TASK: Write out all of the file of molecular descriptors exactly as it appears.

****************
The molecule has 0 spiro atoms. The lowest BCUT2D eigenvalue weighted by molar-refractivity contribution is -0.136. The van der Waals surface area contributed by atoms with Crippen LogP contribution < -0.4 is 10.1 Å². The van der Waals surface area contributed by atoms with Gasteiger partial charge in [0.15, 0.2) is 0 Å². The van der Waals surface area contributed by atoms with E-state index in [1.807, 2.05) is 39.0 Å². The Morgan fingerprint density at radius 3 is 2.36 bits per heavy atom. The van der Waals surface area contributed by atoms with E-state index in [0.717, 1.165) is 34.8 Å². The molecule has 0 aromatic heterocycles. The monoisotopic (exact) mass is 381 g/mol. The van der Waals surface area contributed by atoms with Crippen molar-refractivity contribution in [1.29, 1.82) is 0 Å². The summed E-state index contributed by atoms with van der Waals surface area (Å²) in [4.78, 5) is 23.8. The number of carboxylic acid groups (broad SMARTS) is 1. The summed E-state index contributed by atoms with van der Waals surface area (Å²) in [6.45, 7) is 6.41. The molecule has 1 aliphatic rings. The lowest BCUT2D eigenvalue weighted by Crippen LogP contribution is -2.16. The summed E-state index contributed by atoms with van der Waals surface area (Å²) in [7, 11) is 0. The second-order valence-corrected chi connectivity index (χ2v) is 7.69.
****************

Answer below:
The molecule has 0 spiro atoms. The lowest BCUT2D eigenvalue weighted by molar-refractivity contribution is -0.136. The van der Waals surface area contributed by atoms with Crippen LogP contribution < -0.4 is 10.1 Å². The van der Waals surface area contributed by atoms with Gasteiger partial charge in [0.15, 0.2) is 0 Å². The van der Waals surface area contributed by atoms with E-state index in [1.807, 2.05) is 39.0 Å². The Morgan fingerprint density at radius 3 is 2.36 bits per heavy atom. The van der Waals surface area contributed by atoms with E-state index in [0.717, 1.165) is 34.8 Å². The molecule has 0 aromatic heterocycles. The monoisotopic (exact) mass is 381 g/mol. The van der Waals surface area contributed by atoms with Crippen molar-refractivity contribution in [1.29, 1.82) is 0 Å². The summed E-state index contributed by atoms with van der Waals surface area (Å²) in [4.78, 5) is 23.8. The number of carboxylic acid groups (broad SMARTS) is 1. The summed E-state index contributed by atoms with van der Waals surface area (Å²) in [6.45, 7) is 6.41. The molecule has 1 aliphatic rings. The lowest BCUT2D eigenvalue weighted by Crippen LogP contribution is -2.16. The summed E-state index contributed by atoms with van der Waals surface area (Å²) in [7, 11) is 0. The second-order valence-corrected chi connectivity index (χ2v) is 7.69.